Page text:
for investors (k=.12) and the last dividend paid was $2.00
(D0=2.00).
• Since the growth will become constant in year 4, we can then
apply the constant growth formula.
Bennie D Waller, Longwood University
Stock Valuation
•
•
•
•
•
•
g1=.30 – expected growth in year 1
g2 =.25 – expected growth in year 2
g3 =.20 – expected growth in year 3
G4+=.10 – expected growth in year 4 and thereafter
D0=2.00 – last dividend paid
k=.12 –required rate of return (rate firm must pay to encourage investment in firm)
•
Since the growth will become constant in year 4, we can then apply the constant
growth formula using the formula below.
𝐷4
𝐷1
𝐷2
𝐷3
(𝑘 − 𝑔)
𝑃0 =
+
+
+
2
3
(1 + 𝑘) (1 + 𝑘)
(1 + 𝑘)
(1 + 𝑘)3
We need to calculate the dividends for each of the next 4 years
D1=D0(1+g1) = 2(1.30) =2.60
D2=D1(1+g2) = 2.60(1.25) =3.25
D3=D2(1+g3) = 3.25(1.20) = 3.90
D4=D3(1+g4) = 3.90(1.10) = 4.29
Bennie D Waller, Longwood University
Stock Valuation
We need to calculate the dividends for each of the next 4 years
D1=D0(1+g1) = 2(1.30) =2.60
D2=D1(1+g2) = 2.60(1.25) =3.25
D3=D2(1+g3) = 3.25(1.20) = 3.90
D4=D3(1+g4) = 3.90(1.10) = 4.29
𝐷4
𝐷1
𝐷2
𝐷3
(𝑘 − 𝑔)
𝑃0 =
+
+
+
2
3
(1 + 𝑘) (1 + 𝑘)
(1 + 𝑘)
(1 + 𝑘)3
4.29
2.60
3.25
3.90
(.12 − .10)
𝑃0 =
+
+
+
2
3
(1 + .12) (1 + .12)
(1 + .12)
(1 + .12)3
Bennie D Waller, Longwood University
Stock Valuation
We need to calculate the dividends for each of the next 4 years
D1=D0(1+g1) = 2(1.30) =2.60
D2=D1(1+g2) = 2.60(1.25) =3.25
D3=D2(1+g3) = 3.25(1.20) = 3.90
D4=D3(1+g4) = 3.90(1.10) = 4.29
𝑃0 =2.32 + 2.59 + 2.78 +
214.50
(1+.12)3
= $160.37
So how do we interpret this estimated price?
Bennie D Waller, Longwood University
STOCKS
The last dividend paid by Klein Company was $1.00. Klein’s
growth rate is expected to be a constant 5 percent for 2 years, after
which dividends are expected to grow at a rate of 10 percent
forever. Klein’s required rate of return on equity (ks) is 12 percent.
How much should a prudent investor be willing to pay for this
stock based on the above assumptions?
𝐷3
𝐷1
𝐷2
(𝑘 − 𝑔)
𝑃0 =
+
+
2
(1 + 𝑘) (1 + 𝑘)
(1 + 𝑘)2
Bennie D Waller, Longwood University
STOCKS
•
•
•
•
•
g1=.05 – expected growth in year 1
g2 =.05 – expected growth in year 2
g3+ =.10 – expected growth in year 3 and thereafter
D0=1.00 – last dividend paid
k=.12 –required rate of return (rate firm must pay to encourage
investment in firm)
𝐷3
𝐷1
𝐷2
(𝑘 − 𝑔)
𝑃0 =
+
+
2
(1 + 𝑘) (1 + 𝑘)
(1 + 𝑘)2
This problem has been set up, calculate the expected stock price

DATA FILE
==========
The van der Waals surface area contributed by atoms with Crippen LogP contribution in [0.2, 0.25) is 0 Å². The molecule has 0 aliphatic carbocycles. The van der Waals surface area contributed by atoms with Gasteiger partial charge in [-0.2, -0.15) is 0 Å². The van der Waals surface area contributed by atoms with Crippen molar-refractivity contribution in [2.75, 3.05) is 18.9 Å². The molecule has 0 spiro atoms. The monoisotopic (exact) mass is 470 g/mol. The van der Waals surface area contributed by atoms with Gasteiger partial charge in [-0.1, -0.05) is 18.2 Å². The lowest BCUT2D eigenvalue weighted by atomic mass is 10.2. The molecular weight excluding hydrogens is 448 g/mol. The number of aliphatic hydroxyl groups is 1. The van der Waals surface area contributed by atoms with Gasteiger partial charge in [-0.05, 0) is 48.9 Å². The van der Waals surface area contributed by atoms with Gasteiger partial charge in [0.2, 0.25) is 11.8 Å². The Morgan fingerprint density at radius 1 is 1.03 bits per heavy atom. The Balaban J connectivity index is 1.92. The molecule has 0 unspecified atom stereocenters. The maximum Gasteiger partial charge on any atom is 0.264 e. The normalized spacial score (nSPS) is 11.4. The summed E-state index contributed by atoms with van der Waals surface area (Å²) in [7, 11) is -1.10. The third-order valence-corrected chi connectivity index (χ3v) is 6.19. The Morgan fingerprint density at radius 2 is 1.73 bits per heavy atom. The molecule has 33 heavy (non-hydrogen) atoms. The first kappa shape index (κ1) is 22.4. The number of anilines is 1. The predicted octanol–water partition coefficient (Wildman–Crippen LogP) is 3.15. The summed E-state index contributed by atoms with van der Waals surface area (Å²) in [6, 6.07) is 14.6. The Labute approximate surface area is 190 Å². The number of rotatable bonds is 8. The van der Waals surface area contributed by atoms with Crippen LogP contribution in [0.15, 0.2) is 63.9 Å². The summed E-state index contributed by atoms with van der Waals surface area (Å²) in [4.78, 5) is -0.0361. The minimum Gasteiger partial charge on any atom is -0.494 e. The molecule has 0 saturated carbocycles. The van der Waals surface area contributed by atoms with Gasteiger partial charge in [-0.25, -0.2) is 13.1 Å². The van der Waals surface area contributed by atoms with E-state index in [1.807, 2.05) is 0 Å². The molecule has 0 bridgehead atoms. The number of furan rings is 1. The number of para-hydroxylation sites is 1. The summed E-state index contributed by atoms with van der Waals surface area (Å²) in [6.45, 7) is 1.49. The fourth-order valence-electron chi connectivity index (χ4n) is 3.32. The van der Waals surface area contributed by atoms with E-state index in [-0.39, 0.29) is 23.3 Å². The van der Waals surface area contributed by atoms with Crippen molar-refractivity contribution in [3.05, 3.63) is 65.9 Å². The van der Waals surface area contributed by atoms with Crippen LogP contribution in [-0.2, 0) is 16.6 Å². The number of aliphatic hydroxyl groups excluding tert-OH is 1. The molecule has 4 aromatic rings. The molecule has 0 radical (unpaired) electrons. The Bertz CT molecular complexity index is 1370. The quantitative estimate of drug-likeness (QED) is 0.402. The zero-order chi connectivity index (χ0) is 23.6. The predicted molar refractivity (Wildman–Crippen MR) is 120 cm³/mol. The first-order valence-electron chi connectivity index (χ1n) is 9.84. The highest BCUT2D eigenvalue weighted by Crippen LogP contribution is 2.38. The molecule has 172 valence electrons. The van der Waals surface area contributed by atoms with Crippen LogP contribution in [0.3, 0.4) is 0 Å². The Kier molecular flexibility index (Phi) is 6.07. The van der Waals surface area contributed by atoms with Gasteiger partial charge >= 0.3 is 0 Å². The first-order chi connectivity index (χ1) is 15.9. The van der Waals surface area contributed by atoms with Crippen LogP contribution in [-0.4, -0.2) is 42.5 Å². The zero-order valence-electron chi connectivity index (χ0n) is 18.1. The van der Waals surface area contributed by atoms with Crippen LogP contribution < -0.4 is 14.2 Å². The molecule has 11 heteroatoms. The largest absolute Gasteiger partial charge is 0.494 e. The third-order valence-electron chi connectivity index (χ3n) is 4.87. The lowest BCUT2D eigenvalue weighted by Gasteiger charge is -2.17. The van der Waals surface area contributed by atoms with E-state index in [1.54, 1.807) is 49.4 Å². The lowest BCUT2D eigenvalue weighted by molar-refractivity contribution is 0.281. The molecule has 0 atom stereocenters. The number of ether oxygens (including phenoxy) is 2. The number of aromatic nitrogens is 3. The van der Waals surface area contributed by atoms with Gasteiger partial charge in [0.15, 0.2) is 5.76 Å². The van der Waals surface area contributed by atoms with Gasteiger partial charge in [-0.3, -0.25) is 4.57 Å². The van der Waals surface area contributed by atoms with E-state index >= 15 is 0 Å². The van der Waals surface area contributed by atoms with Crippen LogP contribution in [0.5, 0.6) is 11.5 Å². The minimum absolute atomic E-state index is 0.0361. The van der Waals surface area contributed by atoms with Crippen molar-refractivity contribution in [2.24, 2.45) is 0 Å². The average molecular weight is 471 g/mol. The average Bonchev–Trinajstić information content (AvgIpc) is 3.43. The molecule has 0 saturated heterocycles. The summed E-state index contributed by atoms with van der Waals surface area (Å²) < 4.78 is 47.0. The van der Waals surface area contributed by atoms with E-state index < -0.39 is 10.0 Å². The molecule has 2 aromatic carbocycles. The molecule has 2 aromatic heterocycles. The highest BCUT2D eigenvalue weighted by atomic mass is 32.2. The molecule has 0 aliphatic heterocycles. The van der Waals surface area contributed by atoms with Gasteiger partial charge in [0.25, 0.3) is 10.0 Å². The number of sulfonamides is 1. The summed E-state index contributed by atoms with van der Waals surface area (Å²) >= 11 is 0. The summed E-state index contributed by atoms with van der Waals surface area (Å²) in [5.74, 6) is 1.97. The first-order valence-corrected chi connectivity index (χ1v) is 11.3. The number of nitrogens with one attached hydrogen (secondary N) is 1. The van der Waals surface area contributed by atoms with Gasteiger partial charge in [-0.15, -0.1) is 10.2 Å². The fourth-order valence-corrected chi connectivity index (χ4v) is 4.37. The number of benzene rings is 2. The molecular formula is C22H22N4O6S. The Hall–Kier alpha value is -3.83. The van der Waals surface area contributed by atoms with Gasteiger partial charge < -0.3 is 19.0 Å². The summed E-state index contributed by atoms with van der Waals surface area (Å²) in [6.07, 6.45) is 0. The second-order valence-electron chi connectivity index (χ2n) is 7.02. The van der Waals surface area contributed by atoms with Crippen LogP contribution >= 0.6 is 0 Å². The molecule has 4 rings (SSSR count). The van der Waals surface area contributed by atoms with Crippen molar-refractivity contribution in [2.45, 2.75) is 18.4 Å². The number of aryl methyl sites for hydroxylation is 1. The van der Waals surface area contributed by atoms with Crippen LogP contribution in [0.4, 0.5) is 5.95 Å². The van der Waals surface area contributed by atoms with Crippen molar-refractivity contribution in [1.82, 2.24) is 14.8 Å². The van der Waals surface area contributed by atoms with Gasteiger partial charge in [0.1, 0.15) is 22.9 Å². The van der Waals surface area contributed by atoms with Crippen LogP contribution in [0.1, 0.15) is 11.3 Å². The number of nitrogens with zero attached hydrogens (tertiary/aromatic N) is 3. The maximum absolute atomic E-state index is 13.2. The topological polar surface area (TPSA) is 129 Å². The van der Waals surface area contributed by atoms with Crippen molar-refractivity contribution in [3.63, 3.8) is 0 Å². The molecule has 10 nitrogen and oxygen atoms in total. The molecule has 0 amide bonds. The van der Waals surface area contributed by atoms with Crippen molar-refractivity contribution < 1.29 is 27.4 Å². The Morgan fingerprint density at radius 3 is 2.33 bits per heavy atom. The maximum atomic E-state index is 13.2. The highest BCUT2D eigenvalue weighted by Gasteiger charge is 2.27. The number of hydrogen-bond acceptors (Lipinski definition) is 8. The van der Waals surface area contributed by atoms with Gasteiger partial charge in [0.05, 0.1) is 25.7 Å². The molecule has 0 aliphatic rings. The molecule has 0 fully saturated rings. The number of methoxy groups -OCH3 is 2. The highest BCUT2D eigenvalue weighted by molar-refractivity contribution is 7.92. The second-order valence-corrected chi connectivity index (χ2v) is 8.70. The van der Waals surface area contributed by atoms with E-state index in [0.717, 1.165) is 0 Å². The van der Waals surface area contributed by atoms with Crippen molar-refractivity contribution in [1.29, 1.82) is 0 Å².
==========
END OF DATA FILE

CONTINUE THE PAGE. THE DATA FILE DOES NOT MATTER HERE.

Bennie D Waller, Longwood University
STOCKS
Another example
Assume that you plan to buy a share of XYZ stock today and to hold it for 2
years. Your expectations are that you will not receive a dividend at the end
of Year 1, but you will receive a dividend of $9.25 at the end of Year 2. In
addition, you expect to sell the stock for $150 at the end of Year 2. If your
expected rate of return is 16 percent, how much should you be willing to
pay for this stock today?
Bennie D Waller, Longwood University
STOCKS
Another example
Womack Toy Company’s stock is currently trading at $25 per
share. The stock’s dividend is projected to increase at a
constant rate of 7 percent per year. The required rate of return
on the stock, ks, is 10 percent. What is the expected price of
the stock 4 years from today?
Bennie D Waller, Longwood University
STOCKS
Capital Asset Pricing Model or CAPM –describes the relationship
between risk and expected return and is commonly used in the pricing of risky
securities.
The idea behind CAPM is that investors need to be compensated in two ways:
time value of money and risk. The time value of money is represented by the
risk-free (𝑅𝑓 ) rate in the formula and compensates the investors for placing
money in any investment over a period of time. The other half of the formula
represents risk and calculates the amount of compensation the investor needs for
taking on additional risk. This risk measure (β) that compares the returns of the
asset to the market over a period of time and to the market premium (𝑅𝑚 − 𝑅𝑓 ).
Beta measure the systematic or business risk.
𝐶𝐴𝑃𝑀: 𝑅𝑎 = 𝑅𝑓 + 𝛽𝑎 (𝑅𝑚 − 𝑅𝑓 )
Source: investopdia.com
Bennie D Waller, Longwood University
Stock Valuation
 Researchers have shown that the best measure of the risk of a
security in a large portfolio is the beta (b)of the security.
 Beta measures the responsiveness of a security to movements
in the market portfolio (i.e., systematic risk).
i 
Cov( Ri , RM )
 ( RM )
2
Bennie D Waller, Longwood University
STOCKS
The CAPM says that the expected return of a security or a portfolio equals the
rate on a risk-free security plus a risk premium. If this expected return does not
meet or beat the required return, then the investment should not be undertaken.
Using the CAPM model and the following assumptions, we can compute the
expected return of a stock in this CAPM example: if the risk-free rate is 3%, the
beta (risk measure) of the stock is 2 and the expected market return over the
period is 10%, the stock is expected to return 17% (3%+2(10%-3%)).
𝐶𝐴𝑃𝑀: 𝑅𝑎 = 𝑅𝑓 + 𝛽𝑎 (𝑅𝑚 − 𝑅𝑓 )
𝐶𝐴𝑃𝑀: 𝑅𝑎 = .03 + 2 .10 − .03 = .17
The security market line plots the results of the CAPM for all
different risks (betas).
SML illustrated
Source: investopdia.com
Bennie D Waller, Longwood University
STOCKS
Security Market Line (SML)
Return
Rm
Rf
β=0
β=1
Bennie D Waller, Longwood University
β
STOCKS
EXAMPLE
The common stock of Anthony Steel has a beta of 1.20. The
risk-free rate is 5 percent and the market risk premium (kM kRF) is 6 percent. Assume the firm will be able to use retained
earnings to fund the equity portion of its capital budget. What
is the company’s cost of retained earnings, ks?
𝐶𝐴𝑃𝑀: 𝑅𝑎 = .05 + 1.2 .06 = .122
𝐻𝑃𝑅 =
𝑃1 −𝑃0
𝑃0
=
10−8.91
8.91
= .122
Bennie D Waller, Longwood University
STOCKS
Security Market Line (SML)
Return
.122
Rm
Overpriced stocks will fall below the
SML In the previous example, if the
stock was currently trading at
$9.00/share, the expected return
would only be 11%, which is well
below the required return of 12.2%
Rf
β=0
β=1
β=1.2
Bennie D Waller, Longwood University
β
Thank You
Bennie D Waller, Longwood University